After all that work at altitude, it’s important to stay fueled. Two brunch standouts with creative, colorful dishes both happen to be Australian cafés: Five5eeds and Harvest. A more under-the-radar spot with a killer chorizo burrito is Salt Box Park City. The Ritual Café is popular with cyclists for its espresso drinks, craft chocolate bars, and insane pastries. And don’t leave town without a meal at High West Saloon, where you can taste a flight of whiskey alongside elevated gastropub eats. A few more solid options: Versante for wood-fired pizza and craft cocktails, Hearth and Hill for eclectic American dishes, Chop Shop for next-level charcuterie boards, and Handle for farm-to-table small plates (the cauliflower with sriracha vinaigrette is a must).
Downhill skiing is, of course, the number one activity in the winter, but practically every winter sport you’d ever want is available, too. Stop by White Pine Touring to rent snowshoes, cross-country skate skis (lessons are available), or a touring setup to hike up and ski down the mountain before the resort opens. Multiple shops also rent fat bikes in the winter, which you can ride along snowy bike paths or in Round Valley. At Utah Olympic Park, you can bomb down an actual Olympic bobsled track (yes, really) or simply entertain yourself at the free ski museum.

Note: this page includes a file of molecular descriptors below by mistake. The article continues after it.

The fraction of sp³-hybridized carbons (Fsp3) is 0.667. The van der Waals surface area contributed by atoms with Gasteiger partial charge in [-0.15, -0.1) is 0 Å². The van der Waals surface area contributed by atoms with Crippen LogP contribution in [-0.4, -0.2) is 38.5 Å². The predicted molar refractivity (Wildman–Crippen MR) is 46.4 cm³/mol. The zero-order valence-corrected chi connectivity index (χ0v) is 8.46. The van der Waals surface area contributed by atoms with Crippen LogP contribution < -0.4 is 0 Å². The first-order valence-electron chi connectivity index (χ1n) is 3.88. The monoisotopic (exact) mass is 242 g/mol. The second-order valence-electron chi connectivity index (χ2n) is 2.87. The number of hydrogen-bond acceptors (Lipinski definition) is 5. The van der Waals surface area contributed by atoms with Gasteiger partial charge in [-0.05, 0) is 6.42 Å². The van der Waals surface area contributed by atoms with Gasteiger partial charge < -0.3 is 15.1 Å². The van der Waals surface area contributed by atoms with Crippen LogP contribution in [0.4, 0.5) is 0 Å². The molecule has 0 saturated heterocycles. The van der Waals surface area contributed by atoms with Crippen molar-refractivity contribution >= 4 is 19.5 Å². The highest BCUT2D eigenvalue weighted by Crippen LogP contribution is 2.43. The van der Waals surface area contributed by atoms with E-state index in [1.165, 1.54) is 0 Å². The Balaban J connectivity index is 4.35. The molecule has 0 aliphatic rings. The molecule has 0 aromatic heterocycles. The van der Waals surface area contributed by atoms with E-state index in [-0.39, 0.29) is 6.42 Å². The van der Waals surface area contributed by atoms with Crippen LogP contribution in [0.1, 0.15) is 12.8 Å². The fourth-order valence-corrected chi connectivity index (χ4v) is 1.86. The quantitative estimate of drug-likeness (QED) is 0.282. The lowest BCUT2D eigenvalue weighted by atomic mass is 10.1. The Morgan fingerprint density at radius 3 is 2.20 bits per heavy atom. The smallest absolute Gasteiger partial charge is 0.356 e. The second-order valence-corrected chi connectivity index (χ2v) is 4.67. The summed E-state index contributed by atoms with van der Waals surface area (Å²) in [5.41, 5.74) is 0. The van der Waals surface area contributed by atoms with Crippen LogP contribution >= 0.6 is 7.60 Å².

While the focus is on the outdoor training, it’s not a trip to Park City without a stroll up Main Street, home to gear stores, boutiques, souvenir shops, high-end galleries, and restaurants. At Deer Valley, take the funicular up to the St. Regis to watch the daily champagne sabering or just to grab a drink on the patio amid picturesque mountains. The Montage is a pricey place to stay, but you can still enjoy the ambience by grabbing dinner at Burgers and Bourbon, its casual restaurant. End your meal with a drink by the fire pit, where—depending on COVID guidelines—you may also be able to roast a gourmet marshmallow for s’mores too.
If you’re traveling with active kids, then they’ll also enjoy a day at Woodward Park City, where everyone (including you!) can jump on trampolines, ride BMX bike features, try parkour or show off skate-park skills. The adults can then get slightly out of town with a visit to Wanship, home to the High West Distillery, to take a tour of the whiskey-making facility.